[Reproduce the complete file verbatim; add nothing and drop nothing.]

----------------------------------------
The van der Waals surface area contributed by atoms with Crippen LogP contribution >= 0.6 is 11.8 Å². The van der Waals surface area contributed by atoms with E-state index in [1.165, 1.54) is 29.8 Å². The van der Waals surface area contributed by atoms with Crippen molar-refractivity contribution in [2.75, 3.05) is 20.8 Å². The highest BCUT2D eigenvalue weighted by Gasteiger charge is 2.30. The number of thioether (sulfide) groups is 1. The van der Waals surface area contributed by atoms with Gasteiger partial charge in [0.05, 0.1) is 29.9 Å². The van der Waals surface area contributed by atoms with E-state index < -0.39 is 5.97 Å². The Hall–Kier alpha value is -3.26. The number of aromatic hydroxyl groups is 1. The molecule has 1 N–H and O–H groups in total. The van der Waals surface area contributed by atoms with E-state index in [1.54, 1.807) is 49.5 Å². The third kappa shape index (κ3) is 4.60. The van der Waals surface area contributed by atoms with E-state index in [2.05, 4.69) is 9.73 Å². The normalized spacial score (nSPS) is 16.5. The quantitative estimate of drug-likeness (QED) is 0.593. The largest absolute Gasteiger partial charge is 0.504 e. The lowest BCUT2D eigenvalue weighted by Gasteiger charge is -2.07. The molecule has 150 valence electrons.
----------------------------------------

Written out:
The van der Waals surface area contributed by atoms with Crippen LogP contribution >= 0.6 is 11.8 Å². The van der Waals surface area contributed by atoms with E-state index in [1.165, 1.54) is 29.8 Å². The van der Waals surface area contributed by atoms with Crippen molar-refractivity contribution in [2.75, 3.05) is 20.8 Å². The highest BCUT2D eigenvalue weighted by Gasteiger charge is 2.30. The number of thioether (sulfide) groups is 1. The van der Waals surface area contributed by atoms with Gasteiger partial charge in [0.05, 0.1) is 29.9 Å². The van der Waals surface area contributed by atoms with E-state index < -0.39 is 5.97 Å². The Hall–Kier alpha value is -3.26. The number of aromatic hydroxyl groups is 1. The molecule has 1 N–H and O–H groups in total. The van der Waals surface area contributed by atoms with E-state index in [1.54, 1.807) is 49.5 Å². The third kappa shape index (κ3) is 4.60. The van der Waals surface area contributed by atoms with E-state index in [2.05, 4.69) is 9.73 Å². The normalized spacial score (nSPS) is 16.5. The quantitative estimate of drug-likeness (QED) is 0.593. The largest absolute Gasteiger partial charge is 0.504 e. The lowest BCUT2D eigenvalue weighted by Gasteiger charge is -2.07. The molecule has 150 valence electrons.